Location-enabled Wi-Fi: The Mind Swirls with Possibilities

By Joe Francica

Dartmouth College, the Ivy League institution where John Kemeny authored BASIC, the computer language many students first used in order to learn programming, is now first in another computer phenomena: micro-LBS.Dartmouth is installing LocaleServer™, a software platform from Newbury Networks that is a supplier of an 802.11b-based Location-Enabled Network™ (LEN).This new network will be used to "push" class materials to students with 802.11b-enabled PDAs or laptops."Dartmouth's Thayer School of Engineering is currently using Newbury's Digital Docent™ application for content provisioning, e.g.to "push" class notes, course information and other relevant materials to students in classrooms using 802.11b supported handheld or notebook computers - based on their location.For example, Digital Docent ensures that only students in that particular classroom receive this timely, location-aware information," according to a recent press release.

Dartmouth could roll this out to other schools and libraries in the coming months.The information released by Newbury also stated that, "As part of a campus-wide rollout over the next several months, Dartmouth expects to use Newbury's HotSpot Manager™ application for location-based network provisioning.It will be used in classrooms to ensure students have access only to specific content pertinent to that class.This enables professors and teaching assistants to restrict students from email, instant messaging, and Web surfing, for example, so they remain better focused and productive in class.So much for "IM-ing" the cute coed for cordial conversation while concurrently conquering calculus.

In addition, Dartmouth is investigating the use of Newbury's location-enabled network solutions to address in-campus e911 emergency services." What this is saying in not too many words is that "where" you receive information is just as important as knowing where you are in the first place.And so, professors who deem it necessary to release information to students only when they enter a certain "area of significance" can broadcast data for "just-in-time" delivery of information capital.For example, perhaps tests are distributed only in certain classrooms at the appropriate time.Maybe bluebooks turn into blue "tabletPCs" for exams.Send your test answers back over a secure network, which only goes to the class professor.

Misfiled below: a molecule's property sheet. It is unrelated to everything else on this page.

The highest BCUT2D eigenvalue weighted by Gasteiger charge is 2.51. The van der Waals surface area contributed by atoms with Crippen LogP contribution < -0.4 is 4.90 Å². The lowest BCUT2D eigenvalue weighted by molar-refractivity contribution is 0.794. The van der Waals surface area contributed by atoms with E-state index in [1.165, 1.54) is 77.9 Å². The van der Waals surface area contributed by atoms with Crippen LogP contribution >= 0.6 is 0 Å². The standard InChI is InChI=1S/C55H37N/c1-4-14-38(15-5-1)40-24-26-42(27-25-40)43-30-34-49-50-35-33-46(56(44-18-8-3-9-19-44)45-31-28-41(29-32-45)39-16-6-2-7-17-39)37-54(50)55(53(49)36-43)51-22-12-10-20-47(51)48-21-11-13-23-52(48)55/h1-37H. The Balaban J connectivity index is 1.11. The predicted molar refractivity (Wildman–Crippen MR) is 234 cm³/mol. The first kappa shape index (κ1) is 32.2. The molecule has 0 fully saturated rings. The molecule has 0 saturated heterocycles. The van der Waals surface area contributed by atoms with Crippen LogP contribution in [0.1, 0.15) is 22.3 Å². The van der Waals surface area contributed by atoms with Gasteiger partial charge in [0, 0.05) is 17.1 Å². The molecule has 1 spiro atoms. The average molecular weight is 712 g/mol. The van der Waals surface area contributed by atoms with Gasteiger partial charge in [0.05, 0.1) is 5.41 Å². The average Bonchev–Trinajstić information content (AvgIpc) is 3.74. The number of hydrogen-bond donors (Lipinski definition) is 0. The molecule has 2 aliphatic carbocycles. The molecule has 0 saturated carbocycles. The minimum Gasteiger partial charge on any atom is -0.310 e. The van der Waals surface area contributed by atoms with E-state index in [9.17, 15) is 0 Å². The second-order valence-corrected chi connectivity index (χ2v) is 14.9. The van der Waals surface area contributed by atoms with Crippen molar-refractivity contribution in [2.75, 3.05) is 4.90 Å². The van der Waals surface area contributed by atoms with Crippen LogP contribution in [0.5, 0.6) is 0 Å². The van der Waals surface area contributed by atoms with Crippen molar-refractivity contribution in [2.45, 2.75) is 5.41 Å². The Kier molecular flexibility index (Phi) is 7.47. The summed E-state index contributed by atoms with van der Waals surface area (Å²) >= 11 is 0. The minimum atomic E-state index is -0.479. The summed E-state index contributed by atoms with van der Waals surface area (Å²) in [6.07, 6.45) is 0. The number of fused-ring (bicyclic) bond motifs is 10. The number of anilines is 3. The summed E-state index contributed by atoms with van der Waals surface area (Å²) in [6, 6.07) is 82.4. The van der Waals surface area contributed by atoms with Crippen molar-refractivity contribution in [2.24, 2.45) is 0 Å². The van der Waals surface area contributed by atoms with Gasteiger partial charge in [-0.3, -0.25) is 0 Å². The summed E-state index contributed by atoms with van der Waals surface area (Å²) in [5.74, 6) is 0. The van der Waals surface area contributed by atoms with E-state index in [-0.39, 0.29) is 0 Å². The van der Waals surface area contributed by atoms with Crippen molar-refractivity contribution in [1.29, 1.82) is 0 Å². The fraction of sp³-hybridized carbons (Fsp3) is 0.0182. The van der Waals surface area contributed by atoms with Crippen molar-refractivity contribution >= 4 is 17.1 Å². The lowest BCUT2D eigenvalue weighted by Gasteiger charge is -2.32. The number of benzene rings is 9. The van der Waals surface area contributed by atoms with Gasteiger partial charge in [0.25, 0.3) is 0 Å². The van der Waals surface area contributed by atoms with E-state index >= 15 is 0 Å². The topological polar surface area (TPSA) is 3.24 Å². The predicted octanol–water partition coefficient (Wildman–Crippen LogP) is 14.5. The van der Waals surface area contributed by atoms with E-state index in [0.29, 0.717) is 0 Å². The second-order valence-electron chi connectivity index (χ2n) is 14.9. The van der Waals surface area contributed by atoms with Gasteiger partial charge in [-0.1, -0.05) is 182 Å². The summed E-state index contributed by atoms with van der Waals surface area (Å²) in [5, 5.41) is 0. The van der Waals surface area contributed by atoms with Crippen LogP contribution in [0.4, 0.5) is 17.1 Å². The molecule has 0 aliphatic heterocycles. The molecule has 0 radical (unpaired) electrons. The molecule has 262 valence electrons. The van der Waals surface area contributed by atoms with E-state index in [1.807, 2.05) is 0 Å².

And, of course, the mind reels with thoughts of marketers once again trying "push" advertising to your PDA as you enter the Nordstrom's to pick up a few choice bargains for birthdays and holidays (because you already received the in-store coupon as you were parking the Volvo that was within a "broadcasting zone").Let's not stop there.You definitely want to know where the nearest Wi-Fi enabled Starbucks is located as you stroll briskly before work.And when you get there, the manager has already tuned the location-aware Wi-Fi network to know that your favorite cup of warm brown water is a nutty Ethiopian Harrar that could be waiting for you.Why stand in line, right?

Dartmouth may be only touching the tip of the iceberg where LBS applications are concerned and what better place to experiment than at the college that has always been at the forefront of computer technology.As I mentioned in my review of the CTIA Conference, many of the "macro-level" LBS applications, (those that address a wider geographic area) such as the "buddy-finder" scenarios are gaining more acceptance and are becoming more than just a "cool app." However, I will be very interested to hear more about this "micro-LBS" phenomenon in Wi-Fi technology.Hopefully some of my colleagues in Hanover will keep me informed.

Published Sunday, April 27th, 2003

Written by Joe Francica

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